Old Hall Heys moated site


Heritage Category:
Scheduled Monument
List Entry Number:
Date first listed:
Date of most recent amendment:


Ordnance survey map of Old Hall Heys moated site
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The building or site itself may lie within the boundary of more than one authority.

Cheshire West and Chester (Unitary Authority)
National Grid Reference:
SJ 49403 49152

Reasons for Designation

Around 6,000 moated sites are known in England. They consist of wide ditches, often or seasonally water-filled, partly or completely enclosing one or more islands of dry ground on which stood domestic or religious buildings. In some cases the islands were used for horticulture. The majority of moated sites served as prestigious aristocratic and seigneurial residences with the provision of a moat intended as a status symbol rather than a practical military defence. The peak period during which moated sites were built was between about 1250 and 1350 and by far the greatest concentration lies in central and eastern parts of England. However, moated sites were built throughout the medieval period, are widely scattered throughout England and exhibit a high level of diversity in their forms and sizes. They form a significant class of medieval monument and are important for the understanding of the distribution of wealth and status in the countryside. Many examples provide conditions favourable to the survival of organic remains.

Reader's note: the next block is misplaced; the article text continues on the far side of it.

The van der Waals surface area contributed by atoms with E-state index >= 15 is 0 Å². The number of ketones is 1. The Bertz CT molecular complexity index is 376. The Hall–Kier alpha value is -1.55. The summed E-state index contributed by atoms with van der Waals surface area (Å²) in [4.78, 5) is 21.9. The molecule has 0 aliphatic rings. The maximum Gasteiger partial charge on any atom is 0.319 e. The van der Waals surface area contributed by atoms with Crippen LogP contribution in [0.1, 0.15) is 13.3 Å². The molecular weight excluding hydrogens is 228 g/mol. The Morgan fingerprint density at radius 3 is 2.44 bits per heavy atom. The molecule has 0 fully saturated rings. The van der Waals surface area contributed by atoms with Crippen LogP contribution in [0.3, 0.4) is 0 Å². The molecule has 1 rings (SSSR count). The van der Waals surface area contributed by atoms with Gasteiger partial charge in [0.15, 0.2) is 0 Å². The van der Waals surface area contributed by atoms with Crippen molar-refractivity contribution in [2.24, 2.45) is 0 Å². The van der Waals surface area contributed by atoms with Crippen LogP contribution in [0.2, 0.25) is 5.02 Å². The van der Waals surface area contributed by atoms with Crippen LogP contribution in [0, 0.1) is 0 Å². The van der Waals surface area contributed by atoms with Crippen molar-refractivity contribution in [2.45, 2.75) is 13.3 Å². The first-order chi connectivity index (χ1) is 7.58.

Old Hall Heys moated site survives in good condition and is a rare example in Cheshire of a small homestead moat that is double moated on two sides. The unusual form exhibited by this site illustrates well the diversity of this class of monument.


Old Hall Heys comprises a small homestead moated site additionally enclosed on two sides by an outer moat. The monument consists of a raised grass covered island 38m x 43m containing a low mound at both the NW and SW corners and faint surface traces of ridge and furrow. The island is surrounded on all sides by a dry moat 10-12m wide and up to 2m deep. A dry outer moat 10m max. width x 0.6m deep runs along the W and SW sides and is separated from the inner moat by a bank 6m wide x 0.6m high. A natural spring that originally fed the moat lies at the N end of the outer moat in a swampy triangular depression. An outer bank flanks the N side of the moat and continues around the W and SW sides flanking the outer moat. The monument is situated in a field known as Hall Heys from late medieval documents. Local tradition claims that it is the site of the original house of the Dods of Edge, although it is not certain that this family did hold it before 1600. Most moats were constructed between 1250-1350 and are generally seen as the prestigious residences of the Lords of the manor. The moat in such circumstances marked the high status of the owner, but also served to deter casual raiders and wild animals. Two telegraph poles and fencing surrounding the spring are excluded from the scheduling as is the buried Vyrnwy Aqueduct pipeline that crosses the SE corner of the moat. The ground beneath all these features, however, is included.

MAP EXTRACT The site of the monument is shown on the attached map extract. It includes a 2 metre boundary around the archaeological features, considered to be essential for the monument's support and preservation.


The contents of this record have been generated from a legacy data system.

Legacy System number:
Legacy System:


Capstick, B., FMW Report, (1987)
Cheshire SMR No. 1680,
Darvill, T., MPP Single Monument Class Descriptions - Moats, (1988)
Mr Wolley Dod (Site owner), (1986)


This monument is scheduled under the Ancient Monuments and Archaeological Areas Act 1979 as amended as it appears to the Secretary of State to be of national importance. This entry is a copy, the original is held by the Department for Digital, Culture, Media and Sport.

End of official listing

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